“Time is always moving on. Nothing can stop it. We cannot change the past, but we can shape the future,” His Holiness explained. “The more compassionate you are, the more you will find inner peace. However, education systems today tend not to adequately enhance basic human nature. Nevertheless, since human beings have a natural ability to think things through, education is a key factor in creating a better future.

“Whether you believe in religion or not is a private matter. However, we have a collective responsibility to create conditions that are conducive to peace in the world. Since conflict cannot be settled by force, our target should be a demilitarized world.

“It is our essential nature to be compassionate. From the moment we’re born, our mother takes care of us. Without this care we would not survive. This experience is our first opportunity to learn that compassion is the root of all happiness. However, this natural appreciation of compassion seems to fade once we go to school. We need to be reminded that good health and a peaceful state of mind are founded on love and compassion. Modern education would be more complete if it were to incorporate ancient Indian knowledge, including the long-standing principles of karuna (Skt: compassion) and ahimsa (Skt: nonviolence), from the standpoint of secular ethics.” (His Holiness the 14th Dalai Lama of Tibet)

His Holiness concluded with an oral transmission of the mantras of Manjushri and Arya Tara, noting that reciting Manjushri’s mantra would help the students to learn and, in the long term, lead them toward buddhahood.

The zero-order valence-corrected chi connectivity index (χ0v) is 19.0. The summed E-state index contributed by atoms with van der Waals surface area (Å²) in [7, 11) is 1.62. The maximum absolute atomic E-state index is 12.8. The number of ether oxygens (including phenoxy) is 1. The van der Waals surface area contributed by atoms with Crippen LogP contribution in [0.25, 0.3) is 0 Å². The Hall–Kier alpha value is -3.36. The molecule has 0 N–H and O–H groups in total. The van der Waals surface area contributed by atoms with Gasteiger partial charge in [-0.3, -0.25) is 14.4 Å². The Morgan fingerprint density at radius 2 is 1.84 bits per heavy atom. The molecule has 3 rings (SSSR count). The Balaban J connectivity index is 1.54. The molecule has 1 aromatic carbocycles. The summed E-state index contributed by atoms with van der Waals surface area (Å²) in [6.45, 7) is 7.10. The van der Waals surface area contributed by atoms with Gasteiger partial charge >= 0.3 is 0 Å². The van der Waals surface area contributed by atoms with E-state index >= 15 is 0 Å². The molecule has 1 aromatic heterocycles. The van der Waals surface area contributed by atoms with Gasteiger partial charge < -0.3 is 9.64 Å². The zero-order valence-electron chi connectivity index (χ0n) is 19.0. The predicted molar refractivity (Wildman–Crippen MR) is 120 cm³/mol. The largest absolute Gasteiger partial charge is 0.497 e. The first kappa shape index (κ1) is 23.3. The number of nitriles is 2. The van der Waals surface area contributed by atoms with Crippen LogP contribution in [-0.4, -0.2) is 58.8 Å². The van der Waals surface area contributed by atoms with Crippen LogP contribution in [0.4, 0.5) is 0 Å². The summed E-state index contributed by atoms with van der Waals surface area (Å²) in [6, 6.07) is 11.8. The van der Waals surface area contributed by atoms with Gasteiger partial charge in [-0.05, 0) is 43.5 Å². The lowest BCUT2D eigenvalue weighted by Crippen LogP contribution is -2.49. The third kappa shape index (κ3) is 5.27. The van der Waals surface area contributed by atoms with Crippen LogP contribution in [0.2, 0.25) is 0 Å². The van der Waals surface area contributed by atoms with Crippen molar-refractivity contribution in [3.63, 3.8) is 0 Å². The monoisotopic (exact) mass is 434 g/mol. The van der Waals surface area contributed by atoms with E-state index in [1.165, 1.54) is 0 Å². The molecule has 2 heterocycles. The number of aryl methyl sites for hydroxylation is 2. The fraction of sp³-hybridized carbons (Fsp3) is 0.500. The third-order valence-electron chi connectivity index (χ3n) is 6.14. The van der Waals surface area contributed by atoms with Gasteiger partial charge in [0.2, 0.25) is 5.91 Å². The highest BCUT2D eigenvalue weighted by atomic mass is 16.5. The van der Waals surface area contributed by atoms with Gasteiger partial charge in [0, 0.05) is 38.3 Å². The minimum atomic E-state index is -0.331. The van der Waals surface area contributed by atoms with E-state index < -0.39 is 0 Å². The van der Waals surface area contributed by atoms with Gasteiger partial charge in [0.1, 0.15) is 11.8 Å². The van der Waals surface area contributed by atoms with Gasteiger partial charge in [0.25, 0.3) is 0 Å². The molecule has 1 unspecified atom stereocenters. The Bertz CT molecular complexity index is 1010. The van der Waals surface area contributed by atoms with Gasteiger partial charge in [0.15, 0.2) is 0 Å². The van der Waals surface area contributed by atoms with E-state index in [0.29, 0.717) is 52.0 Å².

His Holiness the Dalai Lama with young people of Zanskar. Photo by Tenzin Choejor. From

Perched high on the Tibetan Plateau, Ladakh, which translates as the Land of High Passes, extends from the mountains of the Himalaya to the Kunlun Range and includes the upper valley of the Indus River. Much of the region stands at elevations in excess of 3,000 meters. In 2019, Ladakh became the largest union territory in India after the government reconstituted the former state of Jammu and Kashmir.*** Spread across more than 59,000 mountainous square kilometers, much of which is arid and inhospitable, the culture and history of Ladakh is closely interwoven with that of Tibet—so much so that Ladakh is sometimes known as “Little Tibet.”

Ladakh’s population is divided between the districts of Leh and Kargil. In Kargil, 76.9 per cent of a population of about of 140,800 are Muslims (mostly Shia), according to census data for 2011, while in Leh, 66.40 per cent of a population of roughly 133,500 are Buddhists, the majority of whom practice Tibetan Buddhism. Overall, Muslims account for 46.4 per cent of Ladakh’s populace, while Buddhists make up 39.7 per cent, according to the same data. Hinduism represents 12 per cent, and Sikhism, Christianity, and other religions each stand at less than 1 per cent.